Anytime loss prevention pros implement a new operational procedure, new administrative process, or new piece of loss prevention technology, they are likely to consider how it’s going to effect LP spending. Indeed, in many cases, controlling costs may be a primary objective.
Expectations and reality don’t always match, however. Sometimes, new retail security solutions or strategies cut costs far beyond what LP was thinking would happen. In other cases, cost savings disappoint. A national study by SDR/LPM looked at this expectation gap. In this post we examine several strategies that retail respondents said had the most surprising upside.
The study asked LP executives about thirty different security department strategies that are often thought to reduce or help control costs, whether as an ancillary or primary benefit. The list looked at a wide range of retail security solutions and strategies, such as automating select security functions via web-based applications; use of video analytics; development of centralized security monitoring or control centers; outsourcing LP functions and, conversely, bringing them in house.
For each strategy, the survey asked LP executives if they had implemented it and, if so, how effective it was at controlling or reducing departmental costs. LP pros who had implemented the strategy in question rated it on a 1-to-5 scale. A score of 1 indicated that the measure or activity substantially failed to meet expectations for cost control; a 5 rating indicated that the measure or activity substantially exceeded expectations for cost control. A score of 3 indicated that the realized cost savings was what LP execs had expected. LP executives rated each of the 30 measures solely on its performance in the area of containing or reducing costs and not on other performance criteria.
Perhaps because the ability of security technology to reduce costs is frequently described, projects such as IP video surveillance, video analytics, and online background checks were not identified as providing the biggest cost-cutting surprise. These and similar technology solutions largely scored in the 3.2 to 3.5 range. They did better than expected at cost-control, but modestly so.
So what had the most surprising upside?
Using remote computer capabilities, such as for online training and remote investigations, provided LP the most pleasant surprise, according to the survey. The strategy rated 3.89 on the 1-to-5 scale.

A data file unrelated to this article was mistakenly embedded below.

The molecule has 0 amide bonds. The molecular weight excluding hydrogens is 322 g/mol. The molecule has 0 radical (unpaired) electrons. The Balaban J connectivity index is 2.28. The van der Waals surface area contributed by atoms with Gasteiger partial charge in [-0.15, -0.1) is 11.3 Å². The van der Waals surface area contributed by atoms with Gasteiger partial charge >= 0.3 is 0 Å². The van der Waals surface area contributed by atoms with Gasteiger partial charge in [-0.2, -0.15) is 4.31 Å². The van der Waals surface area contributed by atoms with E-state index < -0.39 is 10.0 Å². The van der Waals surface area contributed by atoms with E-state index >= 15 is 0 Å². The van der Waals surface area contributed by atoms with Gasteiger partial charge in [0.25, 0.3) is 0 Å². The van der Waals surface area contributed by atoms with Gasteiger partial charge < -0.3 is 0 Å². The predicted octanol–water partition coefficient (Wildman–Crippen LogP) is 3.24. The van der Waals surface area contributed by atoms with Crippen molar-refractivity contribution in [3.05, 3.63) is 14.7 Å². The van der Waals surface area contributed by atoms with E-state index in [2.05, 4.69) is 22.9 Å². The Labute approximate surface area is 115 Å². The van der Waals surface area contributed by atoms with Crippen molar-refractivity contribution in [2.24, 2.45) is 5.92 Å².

Retail respondents were among the security professionals most pleased with a move from LP training by live instructors to training conducted online or via software. They were also happier than counterparts in other industries with using online capabilities to reduce travel expenses associated with investigations.
The distribution loss prevention manager for an Ohio retail company said that his strategy to cut costs in recent years has been simple. “More [remote] interviews.” Telephone and online video interviews have saved the company millions in recent years by reducing travel costs and increasing investigators’ productivity.
Although it’s an attractive solution, particularly for cases involving suspected dishonest employees, it should not be viewed as the preferred means of interviewing subjects, warn some experts. Remote interviews can miss suspects’ nonverbal cues. Face-to-face meetings are a better format for squeezing out the truth from dishonest employees and resolving integrity issues.
As such, remote interviewing is more appropriate for theft and loss investigations and should be avoided when possible in threat or harassment cases, according to Gavin Appleby, employment law attorney, trainer, and author. He thinks companies should avoid them in harassment cases because they are “far less effective than those conducted in person.” In-person interviews are also beneficial in the event that case one day lands the company in a courtroom, he said.